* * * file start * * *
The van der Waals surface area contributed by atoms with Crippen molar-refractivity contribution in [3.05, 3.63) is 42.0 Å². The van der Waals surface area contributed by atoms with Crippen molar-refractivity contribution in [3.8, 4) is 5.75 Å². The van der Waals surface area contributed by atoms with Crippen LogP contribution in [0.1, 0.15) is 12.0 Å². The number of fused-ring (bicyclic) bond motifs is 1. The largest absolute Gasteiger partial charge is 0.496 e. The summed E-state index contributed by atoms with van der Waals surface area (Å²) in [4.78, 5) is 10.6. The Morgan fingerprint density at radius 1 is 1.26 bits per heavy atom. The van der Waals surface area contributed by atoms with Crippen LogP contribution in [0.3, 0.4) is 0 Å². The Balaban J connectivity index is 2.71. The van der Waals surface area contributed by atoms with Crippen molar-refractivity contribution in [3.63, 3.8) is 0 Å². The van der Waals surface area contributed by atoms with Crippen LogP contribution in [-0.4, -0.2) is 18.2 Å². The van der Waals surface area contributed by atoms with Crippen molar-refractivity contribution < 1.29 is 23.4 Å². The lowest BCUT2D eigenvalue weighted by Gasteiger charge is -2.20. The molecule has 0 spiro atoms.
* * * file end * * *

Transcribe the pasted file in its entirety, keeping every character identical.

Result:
The van der Waals surface area contributed by atoms with Crippen molar-refractivity contribution in [3.05, 3.63) is 42.0 Å². The van der Waals surface area contributed by atoms with Crippen molar-refractivity contribution in [3.8, 4) is 5.75 Å². The van der Waals surface area contributed by atoms with Crippen LogP contribution in [0.1, 0.15) is 12.0 Å². The number of fused-ring (bicyclic) bond motifs is 1. The largest absolute Gasteiger partial charge is 0.496 e. The summed E-state index contributed by atoms with van der Waals surface area (Å²) in [4.78, 5) is 10.6. The Morgan fingerprint density at radius 1 is 1.26 bits per heavy atom. The van der Waals surface area contributed by atoms with Crippen LogP contribution in [0.3, 0.4) is 0 Å². The Balaban J connectivity index is 2.71. The van der Waals surface area contributed by atoms with Crippen molar-refractivity contribution in [3.63, 3.8) is 0 Å². The van der Waals surface area contributed by atoms with Crippen LogP contribution in [-0.4, -0.2) is 18.2 Å². The van der Waals surface area contributed by atoms with Crippen molar-refractivity contribution < 1.29 is 23.4 Å². The lowest BCUT2D eigenvalue weighted by Gasteiger charge is -2.20. The molecule has 0 spiro atoms.